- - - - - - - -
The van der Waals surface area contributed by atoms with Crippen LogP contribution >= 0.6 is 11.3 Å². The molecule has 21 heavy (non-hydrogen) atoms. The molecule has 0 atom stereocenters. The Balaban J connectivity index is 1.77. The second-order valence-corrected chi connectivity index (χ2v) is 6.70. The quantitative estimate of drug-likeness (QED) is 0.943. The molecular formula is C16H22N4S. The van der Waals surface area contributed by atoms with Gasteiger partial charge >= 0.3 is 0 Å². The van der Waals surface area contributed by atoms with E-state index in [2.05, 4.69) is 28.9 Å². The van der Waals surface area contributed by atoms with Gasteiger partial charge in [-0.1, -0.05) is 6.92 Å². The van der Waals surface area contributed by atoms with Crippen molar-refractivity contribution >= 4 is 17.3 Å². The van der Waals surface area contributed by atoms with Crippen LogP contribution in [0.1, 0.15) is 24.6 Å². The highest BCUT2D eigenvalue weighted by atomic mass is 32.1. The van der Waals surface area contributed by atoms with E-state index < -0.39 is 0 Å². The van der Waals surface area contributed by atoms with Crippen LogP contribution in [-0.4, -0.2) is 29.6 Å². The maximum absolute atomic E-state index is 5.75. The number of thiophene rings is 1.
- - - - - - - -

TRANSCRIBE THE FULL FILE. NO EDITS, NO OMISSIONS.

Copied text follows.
The van der Waals surface area contributed by atoms with Crippen LogP contribution >= 0.6 is 11.3 Å². The molecule has 21 heavy (non-hydrogen) atoms. The molecule has 0 atom stereocenters. The Balaban J connectivity index is 1.77. The second-order valence-corrected chi connectivity index (χ2v) is 6.70. The quantitative estimate of drug-likeness (QED) is 0.943. The molecular formula is C16H22N4S. The van der Waals surface area contributed by atoms with Gasteiger partial charge >= 0.3 is 0 Å². The van der Waals surface area contributed by atoms with E-state index in [2.05, 4.69) is 28.9 Å². The van der Waals surface area contributed by atoms with Gasteiger partial charge in [-0.1, -0.05) is 6.92 Å². The van der Waals surface area contributed by atoms with Crippen molar-refractivity contribution >= 4 is 17.3 Å². The van der Waals surface area contributed by atoms with Crippen LogP contribution in [0.1, 0.15) is 24.6 Å². The highest BCUT2D eigenvalue weighted by atomic mass is 32.1. The van der Waals surface area contributed by atoms with E-state index < -0.39 is 0 Å². The van der Waals surface area contributed by atoms with Crippen LogP contribution in [-0.4, -0.2) is 29.6 Å². The maximum absolute atomic E-state index is 5.75. The number of thiophene rings is 1.